better late?

before my hiatus, the lovely carleen brice of the pajama gardener tagged me for a book meme:

total number of books: i haven't counted, but am guessing 200+
last book read: song for night (chris abani)
last book bought: brother, i'm dying (edwidge danticat)
five meaningful books (in no particular order):

1. if beale street could talk (james baldwin): i read this on a greyhound bus ride from upstate new york to washington, dc, on my way home for the holidays; a superb love story, painfully and honestly written; the beginning of my admiration for james baldwin's works.
2. so long a letter (mariama ba): i read this during college, in my first post-colonial african literature course, which was taught by the brilliant biodun jeyifo; here, i share why this book means so much.
3. nervous conditions (tsitsi dangarembga): i read this in 2005, while trying to decide whether to leave new orleans; the first time i read something akin to my own movement between african (nigerian) and western worlds.
4. the beautyful ones are not yet born (ayi kwei armah): i also read this in the post-colonial literature course; journeying with the central character, known only as "the man," was maddening, but at times, hilarious; to this day, i remember the eloquently described "wet fart" and remain in love with the title.
5. graceland (chris abani): i read this shortly after nervous conditions and became so, so excited about the possibilities for literature by nigerian writers; this is a book that must be read--simple.

tagged: olumide of loomnie and anyone else who would like to participate!


as we mean

yesterday morning, i'd spent nearly a half hour composing what should have been a quick, straightforward business email. so, i took a break, reassessed, and came back to it. the time away helped me realize i wasn't asking the question i truly wanted to ask; the question i'd asked didn't quite reach the heart of the matter at hand.

i learned some time ago to simply ask for what i want; if i don't get it, it certainly won't be because i never asked. and in line with this, i remember that my words should always reflect my truest intentions.


in time

"patience is the art of hoping."--luc de vauvenargues

in all things

blessings sometimes come not in the form we'd hoped, but in the form that actually most serves our chosen path. and every once in a while, should we be so fortunate, we are met with gifts that far exceed anything we'd ever imagined. this year, more than the material things that sustain me, i've been blessed in the form of people--some, i met through this space; others, through leaps of faith like this. then, there are those angels in human form whose warmth and grace encourage me to keep onward, however uncertain the path.

i am thankful for each good thing, in whatever form it arrives.



only several pages into edwidge danticat's memoir, brother, i'm dying i'd become scared--for the children who are left behind when mothers and fathers emigrate to another country to prepare a better life of which they hope their children can soon become a part; for those same parents whose only communication with their children become formal monthly letters, money orders, and static-filled phone calls riddled with awkward, painful pauses; again, for those children who themselves will become immigrants and must then reconcile longing for the old world with demands of the new one, in those tender years when pleasing parents who have suffered seems the only way; and still, for those children who, as they become older, become like parents to their own parents, as the dynamics of the new world require a re-imagining of familial traditions; and finally, for the realization that when a loved one is dying, whether here or abroad, there is little we can do but love, and wait.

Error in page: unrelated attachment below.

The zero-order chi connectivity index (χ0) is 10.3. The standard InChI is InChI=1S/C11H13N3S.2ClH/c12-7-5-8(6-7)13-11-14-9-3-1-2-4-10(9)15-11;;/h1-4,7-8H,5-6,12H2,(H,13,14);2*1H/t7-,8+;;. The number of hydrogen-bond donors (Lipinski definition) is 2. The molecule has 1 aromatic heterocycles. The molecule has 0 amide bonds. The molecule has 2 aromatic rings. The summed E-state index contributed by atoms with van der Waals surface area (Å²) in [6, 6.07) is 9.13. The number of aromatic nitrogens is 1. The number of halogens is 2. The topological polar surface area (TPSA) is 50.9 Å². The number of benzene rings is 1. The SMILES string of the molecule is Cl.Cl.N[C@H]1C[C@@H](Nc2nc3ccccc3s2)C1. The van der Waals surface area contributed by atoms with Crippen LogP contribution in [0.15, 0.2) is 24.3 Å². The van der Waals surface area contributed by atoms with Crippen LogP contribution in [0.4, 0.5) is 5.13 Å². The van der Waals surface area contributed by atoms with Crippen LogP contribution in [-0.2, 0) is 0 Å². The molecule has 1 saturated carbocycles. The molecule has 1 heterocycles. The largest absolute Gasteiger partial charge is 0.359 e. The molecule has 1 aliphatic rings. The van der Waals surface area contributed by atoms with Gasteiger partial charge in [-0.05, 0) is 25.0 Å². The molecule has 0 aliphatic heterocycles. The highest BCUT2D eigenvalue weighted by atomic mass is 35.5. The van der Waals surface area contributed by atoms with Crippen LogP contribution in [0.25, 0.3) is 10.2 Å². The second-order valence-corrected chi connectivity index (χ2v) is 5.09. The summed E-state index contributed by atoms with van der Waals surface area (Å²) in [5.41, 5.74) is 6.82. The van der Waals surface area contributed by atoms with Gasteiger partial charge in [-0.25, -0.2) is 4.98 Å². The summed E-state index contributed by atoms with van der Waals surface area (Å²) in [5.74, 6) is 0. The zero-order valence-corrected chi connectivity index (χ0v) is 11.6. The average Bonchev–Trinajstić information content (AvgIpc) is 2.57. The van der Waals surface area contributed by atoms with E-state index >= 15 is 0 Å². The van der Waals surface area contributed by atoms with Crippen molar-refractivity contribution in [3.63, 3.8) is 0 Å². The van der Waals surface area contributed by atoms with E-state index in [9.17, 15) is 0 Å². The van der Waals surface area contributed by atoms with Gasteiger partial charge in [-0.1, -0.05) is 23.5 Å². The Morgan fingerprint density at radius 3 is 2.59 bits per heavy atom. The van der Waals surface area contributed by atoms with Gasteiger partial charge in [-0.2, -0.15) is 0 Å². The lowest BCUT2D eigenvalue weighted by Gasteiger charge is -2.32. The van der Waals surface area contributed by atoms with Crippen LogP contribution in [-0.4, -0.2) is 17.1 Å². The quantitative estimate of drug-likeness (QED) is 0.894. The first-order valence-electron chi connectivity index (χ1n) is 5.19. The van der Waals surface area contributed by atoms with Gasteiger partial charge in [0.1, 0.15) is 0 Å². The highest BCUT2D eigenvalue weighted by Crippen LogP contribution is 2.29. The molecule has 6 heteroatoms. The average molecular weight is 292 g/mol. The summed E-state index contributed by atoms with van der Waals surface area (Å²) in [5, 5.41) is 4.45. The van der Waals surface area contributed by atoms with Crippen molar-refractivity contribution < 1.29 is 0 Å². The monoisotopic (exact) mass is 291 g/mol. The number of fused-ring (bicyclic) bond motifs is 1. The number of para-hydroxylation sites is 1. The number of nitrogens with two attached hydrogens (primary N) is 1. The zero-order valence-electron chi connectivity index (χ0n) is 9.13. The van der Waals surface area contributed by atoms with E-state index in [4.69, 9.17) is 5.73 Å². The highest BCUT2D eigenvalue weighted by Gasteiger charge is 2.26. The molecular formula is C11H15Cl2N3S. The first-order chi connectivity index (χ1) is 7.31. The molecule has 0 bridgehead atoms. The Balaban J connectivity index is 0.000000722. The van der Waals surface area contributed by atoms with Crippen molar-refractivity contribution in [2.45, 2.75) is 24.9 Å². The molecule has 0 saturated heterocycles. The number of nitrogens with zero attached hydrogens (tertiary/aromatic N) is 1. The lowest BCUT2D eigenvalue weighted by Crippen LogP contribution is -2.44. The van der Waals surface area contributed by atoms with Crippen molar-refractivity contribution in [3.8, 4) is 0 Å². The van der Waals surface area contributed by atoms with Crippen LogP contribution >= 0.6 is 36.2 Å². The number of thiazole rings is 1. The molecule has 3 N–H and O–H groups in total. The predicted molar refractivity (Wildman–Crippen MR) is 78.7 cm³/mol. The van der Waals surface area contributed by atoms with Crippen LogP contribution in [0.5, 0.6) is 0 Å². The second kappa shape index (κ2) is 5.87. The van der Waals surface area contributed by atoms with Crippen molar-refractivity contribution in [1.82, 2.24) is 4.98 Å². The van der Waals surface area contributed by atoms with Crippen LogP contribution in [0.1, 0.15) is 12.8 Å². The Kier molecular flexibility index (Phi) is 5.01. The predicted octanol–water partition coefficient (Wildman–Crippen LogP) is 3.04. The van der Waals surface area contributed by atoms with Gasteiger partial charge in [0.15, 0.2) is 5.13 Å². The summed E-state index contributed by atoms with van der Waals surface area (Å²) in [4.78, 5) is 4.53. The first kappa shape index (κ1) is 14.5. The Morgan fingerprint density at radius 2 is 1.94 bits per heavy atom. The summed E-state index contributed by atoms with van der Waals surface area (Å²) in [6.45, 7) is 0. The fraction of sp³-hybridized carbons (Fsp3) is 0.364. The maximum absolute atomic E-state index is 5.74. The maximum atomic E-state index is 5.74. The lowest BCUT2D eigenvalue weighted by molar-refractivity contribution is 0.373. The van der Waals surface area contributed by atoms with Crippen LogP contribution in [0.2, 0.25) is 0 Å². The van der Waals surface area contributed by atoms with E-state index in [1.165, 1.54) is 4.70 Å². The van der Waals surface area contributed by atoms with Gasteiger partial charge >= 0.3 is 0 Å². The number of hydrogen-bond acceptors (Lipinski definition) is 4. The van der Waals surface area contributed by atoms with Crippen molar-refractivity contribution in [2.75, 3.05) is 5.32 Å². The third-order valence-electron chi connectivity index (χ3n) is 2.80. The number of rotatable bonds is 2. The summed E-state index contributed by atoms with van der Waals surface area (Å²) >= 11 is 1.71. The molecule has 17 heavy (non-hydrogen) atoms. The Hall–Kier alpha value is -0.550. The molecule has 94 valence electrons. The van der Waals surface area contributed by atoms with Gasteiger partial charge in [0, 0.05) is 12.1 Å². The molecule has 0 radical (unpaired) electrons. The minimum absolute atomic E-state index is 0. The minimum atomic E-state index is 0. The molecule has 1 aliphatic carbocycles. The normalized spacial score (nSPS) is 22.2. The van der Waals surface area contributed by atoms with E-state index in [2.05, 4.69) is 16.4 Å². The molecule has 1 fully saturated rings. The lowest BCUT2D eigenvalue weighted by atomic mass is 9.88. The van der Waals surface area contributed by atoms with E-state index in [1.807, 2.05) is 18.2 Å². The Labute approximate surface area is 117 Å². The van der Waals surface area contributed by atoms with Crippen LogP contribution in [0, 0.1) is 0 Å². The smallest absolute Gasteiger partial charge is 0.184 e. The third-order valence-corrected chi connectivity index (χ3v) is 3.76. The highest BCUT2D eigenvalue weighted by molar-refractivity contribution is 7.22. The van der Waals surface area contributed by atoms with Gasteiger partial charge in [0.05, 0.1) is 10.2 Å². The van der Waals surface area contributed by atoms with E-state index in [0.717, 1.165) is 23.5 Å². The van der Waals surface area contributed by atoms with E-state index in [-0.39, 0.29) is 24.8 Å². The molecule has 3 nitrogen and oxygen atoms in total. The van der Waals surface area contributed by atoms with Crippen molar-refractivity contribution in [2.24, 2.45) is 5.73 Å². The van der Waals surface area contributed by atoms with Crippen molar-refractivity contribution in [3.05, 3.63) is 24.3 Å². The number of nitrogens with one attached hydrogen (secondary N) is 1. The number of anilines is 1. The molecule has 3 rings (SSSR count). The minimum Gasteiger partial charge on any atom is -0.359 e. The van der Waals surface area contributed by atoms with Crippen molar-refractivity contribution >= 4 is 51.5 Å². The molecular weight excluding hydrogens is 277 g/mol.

then on page 249: "of the many ways that death might transform the love that the living had experienced, one of them should not be fear." edwidge danticat, brother, i'm dying.


to come and go

every now and then, i deviate from my morning rituals (which themselves aren't at all consistent) so i can witness how the day might unfold from a different angle. so, this early sunday morning, i am here with the coffee crowd (at that ubiquitous, well-branded chain we all know and love), tucked into the southeast corner of the shop, flanked by floor-length windows on one side, and on the other, fidgety college students preparing for final exams.

in the company of my laptop, and brother, i'm dying (edwidge danticat), i am especially grateful to be in a place and time that allow me the freedom to move about as i please.


are we really?

a recent conversation with a friend reminds me of the fallacy of 'all or nothing thinking,' not only as relates to the things we want and our ability to obtain them, but also in our assuming that a person must be either one thing or another. experience continues to teach me that who people are--and in turn, who i am--is often an untidy mixture that changes form over time. i also remember that my willingness to accept (or at least tolerate) these complexities in others allows me to do the same with myself.